One of the main functions of many markets and social processes is to match one kind of agent with another: e.g. students and colleges, workers and firms, marriageable men and women. A class of "two-sided matching models" for studying such processes was introduced by Gale and Shapley (1962), who focused on college admissions and marriage.
A market is two-sided if there are two sets of agents, and if an agent from one side of the market can be matched only with an agent from the other side. Gale and Shapley proposed that a matching (of students and colleges, or men and women) could be regarded as stable only if it left no pair of agents on opposite sides of the market who were not matched to each other but would both prefer to be. They showed that a special property of two-sided (as opposed to one or three-sided) markets is that stable matchings always exist (at least when agents' preferences are uncomplicated).
The idea is that, if we consider matching processes whose rules are that any two agents on opposite sides of the market can be matched to each other if they both agree, then, unless a matching is stable, there are players who wish to be matched to each other but who are not, even though the rules allow them to arrange such a match. So only stable matchings are likely to arise if the matching process is sufficiently "free" as to allow all potential matchings to be considered.
A natural application of two-sided matching models is to labor markets. Shapley and Shubik (1972) showed that the properties of stable matchings are robust to generalizations of the model which allow both matching and wage determination to be considered together. Kelso and Crawford (1982) showed how far these results can be generalized when firms, for example, may have complex preferences over the composition of their workforce.
Two-sided matching models have proved useful in the empirical study of labor markets, starting with the demonstration in Roth (1984) that since the early 1950's the entry level labor market for American physicians has been organized in a way that produces (predominantly) stable matchings. Subsequent work has identified natural experiments which show that labor markets organized so as to produce unstable matchings suffer from certain kinds of difficulties which are largely avoided in comparable markets organized to produce stable matchings. This work combines the traditions of cooperative and noncooperative game theory, by considering how the strategic environment faced by market participants influences the stability of the resulting market outcome.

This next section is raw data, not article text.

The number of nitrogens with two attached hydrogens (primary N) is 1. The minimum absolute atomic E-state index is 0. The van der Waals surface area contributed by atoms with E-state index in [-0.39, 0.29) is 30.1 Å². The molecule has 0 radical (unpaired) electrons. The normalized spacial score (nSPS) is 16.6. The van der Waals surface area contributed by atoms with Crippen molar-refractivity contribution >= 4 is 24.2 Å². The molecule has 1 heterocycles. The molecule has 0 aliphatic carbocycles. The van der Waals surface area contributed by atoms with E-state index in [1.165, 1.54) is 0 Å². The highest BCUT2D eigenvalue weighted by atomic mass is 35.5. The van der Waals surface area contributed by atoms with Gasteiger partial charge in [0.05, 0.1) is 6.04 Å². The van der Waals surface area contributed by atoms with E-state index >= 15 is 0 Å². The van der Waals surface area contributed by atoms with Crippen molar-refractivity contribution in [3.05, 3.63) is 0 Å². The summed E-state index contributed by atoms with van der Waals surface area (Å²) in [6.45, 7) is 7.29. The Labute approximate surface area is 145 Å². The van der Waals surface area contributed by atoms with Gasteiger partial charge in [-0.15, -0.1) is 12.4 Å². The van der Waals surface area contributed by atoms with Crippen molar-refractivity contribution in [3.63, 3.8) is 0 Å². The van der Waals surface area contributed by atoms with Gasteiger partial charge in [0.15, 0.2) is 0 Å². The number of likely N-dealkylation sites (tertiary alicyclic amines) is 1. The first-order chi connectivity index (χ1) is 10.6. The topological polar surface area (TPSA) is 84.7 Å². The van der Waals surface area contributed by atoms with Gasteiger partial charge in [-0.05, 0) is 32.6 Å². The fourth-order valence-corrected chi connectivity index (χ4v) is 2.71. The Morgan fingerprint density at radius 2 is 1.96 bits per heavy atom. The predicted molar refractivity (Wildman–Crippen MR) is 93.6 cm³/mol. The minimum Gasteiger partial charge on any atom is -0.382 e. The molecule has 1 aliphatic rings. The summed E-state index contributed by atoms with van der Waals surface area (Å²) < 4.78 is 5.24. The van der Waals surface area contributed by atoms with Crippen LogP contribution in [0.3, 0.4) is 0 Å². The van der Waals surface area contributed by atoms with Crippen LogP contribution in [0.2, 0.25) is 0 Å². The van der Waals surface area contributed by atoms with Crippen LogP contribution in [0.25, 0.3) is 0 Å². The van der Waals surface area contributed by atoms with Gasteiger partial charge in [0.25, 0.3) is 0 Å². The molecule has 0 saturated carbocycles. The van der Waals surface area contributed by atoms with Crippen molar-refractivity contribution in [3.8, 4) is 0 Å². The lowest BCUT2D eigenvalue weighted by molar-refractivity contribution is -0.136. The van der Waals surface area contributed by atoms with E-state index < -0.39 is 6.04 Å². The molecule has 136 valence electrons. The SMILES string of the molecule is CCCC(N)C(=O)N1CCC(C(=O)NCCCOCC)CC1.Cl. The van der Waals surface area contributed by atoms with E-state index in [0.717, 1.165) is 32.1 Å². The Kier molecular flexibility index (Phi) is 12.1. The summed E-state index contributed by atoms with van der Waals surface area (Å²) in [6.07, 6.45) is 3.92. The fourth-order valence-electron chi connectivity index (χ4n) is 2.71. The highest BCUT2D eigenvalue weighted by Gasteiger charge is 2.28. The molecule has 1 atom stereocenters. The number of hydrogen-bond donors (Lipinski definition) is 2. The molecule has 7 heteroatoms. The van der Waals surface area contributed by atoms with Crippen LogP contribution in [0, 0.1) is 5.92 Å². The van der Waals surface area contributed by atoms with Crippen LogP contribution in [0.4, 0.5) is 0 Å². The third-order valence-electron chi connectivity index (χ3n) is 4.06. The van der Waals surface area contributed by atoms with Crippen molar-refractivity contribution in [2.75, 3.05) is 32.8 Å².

Recent work has focused on the timing of transactions. Bergstrom and Bagnoli (1993) model causes of delay in marriage, while Roth and Xing (1994) discuss several dozen matching markets in which there has been a tendency for transactions to become steadily earlier (e.g. clerks for Federal judges in the United States are now hired almost two years before they begin work, and similar phenomena are observed among British doctors, graduates of elite Japanese universities, etc.).
An overview of matching can be found in Roth and Sotomayor
Bergstrom, Ted and Mark Bagnoli , "Courtship as a Waiting Game," Journal of Political Economy, 101, 185-202.
Gale, David and Lloyd Shapley , "College Admissions and the Stability of Marriage," American Mathematical Monthly, 69, 9-15.
Kelso, Alexander S.,Jr. and Vincent P. Crawford , "Job Matching, Coalition Formation, and Gross Substitutes", Econometrica, 50, 1483-1504.
Roth, Alvin E. , "The Evolution of the Labor Market for Medical Interns and Residents: A Case Study in Game Theory", Journal of Political Economy, 92, 1984, 991-1016.
Roth, Alvin E. and Marilda Sotomayor , Two-Sided Matching: A Study in Game-Theoretic Modeling and Analysis, Cambridge, Cambridge University Press.
Roth, Alvin E. and Xiaolin Xing  "Jumping the Gun: Imperfections and Institutions Related to the Timing of Market Transactions," American Economic Review, 84, September, 992-1044.
Shapley, Lloyd S. and Martin Shubik , "The Assignment Game I:
The Core," International Journal of Game Theory, 1, 111-130.